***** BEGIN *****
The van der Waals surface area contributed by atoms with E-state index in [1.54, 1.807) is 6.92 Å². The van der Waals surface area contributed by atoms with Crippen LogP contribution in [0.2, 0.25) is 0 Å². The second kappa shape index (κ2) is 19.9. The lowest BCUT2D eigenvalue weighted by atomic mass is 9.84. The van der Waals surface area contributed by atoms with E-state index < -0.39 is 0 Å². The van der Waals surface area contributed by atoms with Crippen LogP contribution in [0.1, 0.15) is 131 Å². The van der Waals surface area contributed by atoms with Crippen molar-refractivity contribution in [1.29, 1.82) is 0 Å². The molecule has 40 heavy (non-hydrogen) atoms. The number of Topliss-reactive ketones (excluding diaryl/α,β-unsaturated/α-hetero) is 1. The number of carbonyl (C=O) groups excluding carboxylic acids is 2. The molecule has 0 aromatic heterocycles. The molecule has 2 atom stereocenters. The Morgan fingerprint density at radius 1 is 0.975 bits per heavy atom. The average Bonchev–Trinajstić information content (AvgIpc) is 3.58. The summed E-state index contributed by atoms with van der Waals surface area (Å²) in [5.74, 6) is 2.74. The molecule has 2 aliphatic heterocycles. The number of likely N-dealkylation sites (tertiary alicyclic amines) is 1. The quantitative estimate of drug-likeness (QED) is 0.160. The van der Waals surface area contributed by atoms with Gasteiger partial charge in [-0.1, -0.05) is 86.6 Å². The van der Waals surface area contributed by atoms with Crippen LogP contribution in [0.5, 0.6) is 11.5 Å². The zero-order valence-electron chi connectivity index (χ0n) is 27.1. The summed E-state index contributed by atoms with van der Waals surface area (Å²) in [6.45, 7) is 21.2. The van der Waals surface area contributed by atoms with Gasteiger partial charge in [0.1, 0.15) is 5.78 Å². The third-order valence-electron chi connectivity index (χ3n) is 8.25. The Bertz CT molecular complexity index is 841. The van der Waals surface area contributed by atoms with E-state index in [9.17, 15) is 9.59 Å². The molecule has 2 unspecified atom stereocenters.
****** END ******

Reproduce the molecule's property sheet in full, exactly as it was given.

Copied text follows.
The van der Waals surface area contributed by atoms with E-state index in [1.54, 1.807) is 6.92 Å². The van der Waals surface area contributed by atoms with Crippen LogP contribution in [0.2, 0.25) is 0 Å². The second kappa shape index (κ2) is 19.9. The lowest BCUT2D eigenvalue weighted by atomic mass is 9.84. The van der Waals surface area contributed by atoms with E-state index < -0.39 is 0 Å². The van der Waals surface area contributed by atoms with Crippen LogP contribution in [0.1, 0.15) is 131 Å². The van der Waals surface area contributed by atoms with Crippen molar-refractivity contribution in [1.29, 1.82) is 0 Å². The molecule has 40 heavy (non-hydrogen) atoms. The number of Topliss-reactive ketones (excluding diaryl/α,β-unsaturated/α-hetero) is 1. The number of carbonyl (C=O) groups excluding carboxylic acids is 2. The molecule has 0 aromatic heterocycles. The molecule has 2 atom stereocenters. The Morgan fingerprint density at radius 1 is 0.975 bits per heavy atom. The average Bonchev–Trinajstić information content (AvgIpc) is 3.58. The summed E-state index contributed by atoms with van der Waals surface area (Å²) in [5.74, 6) is 2.74. The molecule has 2 aliphatic heterocycles. The number of likely N-dealkylation sites (tertiary alicyclic amines) is 1. The quantitative estimate of drug-likeness (QED) is 0.160. The van der Waals surface area contributed by atoms with Gasteiger partial charge in [-0.1, -0.05) is 86.6 Å². The van der Waals surface area contributed by atoms with Crippen LogP contribution in [0.5, 0.6) is 11.5 Å². The zero-order valence-electron chi connectivity index (χ0n) is 27.1. The summed E-state index contributed by atoms with van der Waals surface area (Å²) in [6.45, 7) is 21.2. The van der Waals surface area contributed by atoms with Gasteiger partial charge in [0.1, 0.15) is 5.78 Å². The third-order valence-electron chi connectivity index (χ3n) is 8.25. The Bertz CT molecular complexity index is 841. The van der Waals surface area contributed by atoms with E-state index in [9.17, 15) is 9.59 Å². The molecule has 2 unspecified atom stereocenters.